“We are negotiating amongst partners who want to get to an equitable agreement.”
I am sure that most of Oak Harbor citizens agree with this statement made by Capt. Matt Arny, commanding officer Naval Air Station Whidbey Island, in his Whidbey News-Times “Sound Off” on Feb. 29.
Arny implies that the city and Navy are negotiating partners who want to get to an equitable agreement for the Navy to connect to the city’s new sewer treatment plant. An equitable agreement will be one where the parties have equal benefits and each pays their proportional share of costs for the use and operation of this facility.
In May 2019, the Navy requested that the City of Oak Harbor provide a cost proposal for four options to hook-up to the new sewer treatment plant. As requested, the proposals were prepared with supporting data by the city’s consulting engineers. Since this information is time sensitive, as the costs and data can fluctuate as time passes, the Navy was given until the end of 2019 to evaluate the four options and reply with their choice.
The Navy provided a counter proposal dated Feb. 24, 2020, which was submitted without any cost data supporting their counter-proposal. Their proposal would clearly leave the city’s rate payers subsidizing a large portion of the Navy’s share of costs. This is not an equitable proposal for the city and its rate payers.
As a city councilman during the past 12 years, and being knowledgeable of the development of this new facility, I strongly suggest that the mayor and council withdraw from any further negotiations until the Navy provides a new counter proposal that is equitable and supported by cost data that truly supports their proportional share to hook up. An equitable share should not have the city’s rate payers bearing the Navy’s burden.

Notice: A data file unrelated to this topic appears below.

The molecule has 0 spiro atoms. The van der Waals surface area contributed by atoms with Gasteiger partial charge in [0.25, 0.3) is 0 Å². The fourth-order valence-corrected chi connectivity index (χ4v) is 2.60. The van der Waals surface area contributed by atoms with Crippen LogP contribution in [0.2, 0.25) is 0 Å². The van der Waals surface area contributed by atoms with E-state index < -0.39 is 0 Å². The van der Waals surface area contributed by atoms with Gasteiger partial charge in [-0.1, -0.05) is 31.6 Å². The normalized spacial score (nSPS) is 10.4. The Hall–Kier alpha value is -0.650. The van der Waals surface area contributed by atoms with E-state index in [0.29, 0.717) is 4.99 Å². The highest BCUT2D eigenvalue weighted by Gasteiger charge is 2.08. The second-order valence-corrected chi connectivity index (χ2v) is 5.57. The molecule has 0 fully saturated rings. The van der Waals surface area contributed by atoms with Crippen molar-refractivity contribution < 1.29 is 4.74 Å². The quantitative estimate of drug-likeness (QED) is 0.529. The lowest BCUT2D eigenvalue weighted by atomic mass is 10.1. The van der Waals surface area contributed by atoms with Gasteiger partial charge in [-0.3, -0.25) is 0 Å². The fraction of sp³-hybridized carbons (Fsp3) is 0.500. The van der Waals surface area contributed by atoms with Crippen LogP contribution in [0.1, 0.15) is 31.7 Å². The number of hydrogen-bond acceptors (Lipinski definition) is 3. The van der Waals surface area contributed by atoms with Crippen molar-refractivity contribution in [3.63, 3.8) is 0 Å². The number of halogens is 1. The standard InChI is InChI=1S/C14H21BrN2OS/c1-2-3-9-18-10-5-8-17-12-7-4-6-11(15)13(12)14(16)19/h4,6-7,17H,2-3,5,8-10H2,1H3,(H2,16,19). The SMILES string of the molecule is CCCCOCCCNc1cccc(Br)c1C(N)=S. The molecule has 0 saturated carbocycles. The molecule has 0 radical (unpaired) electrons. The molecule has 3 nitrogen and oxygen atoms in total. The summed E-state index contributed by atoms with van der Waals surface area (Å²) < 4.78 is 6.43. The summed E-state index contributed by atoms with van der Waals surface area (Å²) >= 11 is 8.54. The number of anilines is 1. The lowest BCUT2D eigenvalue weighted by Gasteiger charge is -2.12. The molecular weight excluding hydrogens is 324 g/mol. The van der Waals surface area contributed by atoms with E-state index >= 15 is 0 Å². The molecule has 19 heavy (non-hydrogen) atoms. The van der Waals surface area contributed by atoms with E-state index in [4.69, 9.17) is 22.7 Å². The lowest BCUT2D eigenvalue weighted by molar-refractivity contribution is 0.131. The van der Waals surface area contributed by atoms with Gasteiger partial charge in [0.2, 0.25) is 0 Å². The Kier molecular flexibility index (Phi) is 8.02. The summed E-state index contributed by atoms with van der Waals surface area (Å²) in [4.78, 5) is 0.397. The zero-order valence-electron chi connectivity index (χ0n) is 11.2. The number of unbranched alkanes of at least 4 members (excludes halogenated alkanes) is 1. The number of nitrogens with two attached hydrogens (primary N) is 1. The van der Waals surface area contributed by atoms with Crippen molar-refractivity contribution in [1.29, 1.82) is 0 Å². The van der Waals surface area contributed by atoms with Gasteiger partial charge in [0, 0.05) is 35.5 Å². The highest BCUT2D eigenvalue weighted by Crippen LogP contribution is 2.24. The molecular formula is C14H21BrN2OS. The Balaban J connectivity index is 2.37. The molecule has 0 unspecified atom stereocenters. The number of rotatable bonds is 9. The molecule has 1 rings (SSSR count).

In deliberating, the mayor and council may want to consider that in 2013 the Navy declined to participate with the city in the construction of a new treatment plant. This situation left the city with little option but to forge ahead with a new treatment facility, without the Navy’s participation.
The current plant was not designed to treat the Navy’s sewage flow without upgrading the facility. While the Navy has options, future construction costs, environmental risks and regulatory rules can be expected to make their options more expensive.
The longer they delay, the more expensive their options become.
Entering into an equitable agreement with the city could be a win-win for the city, the Navy, the rate payers, and the taxpayers. We are negotiating partners, so let’s get to an equitable agreement, sooner rather than later.
• Rick Almberg served as an Oak Harbor City council member from 2008 to 2019.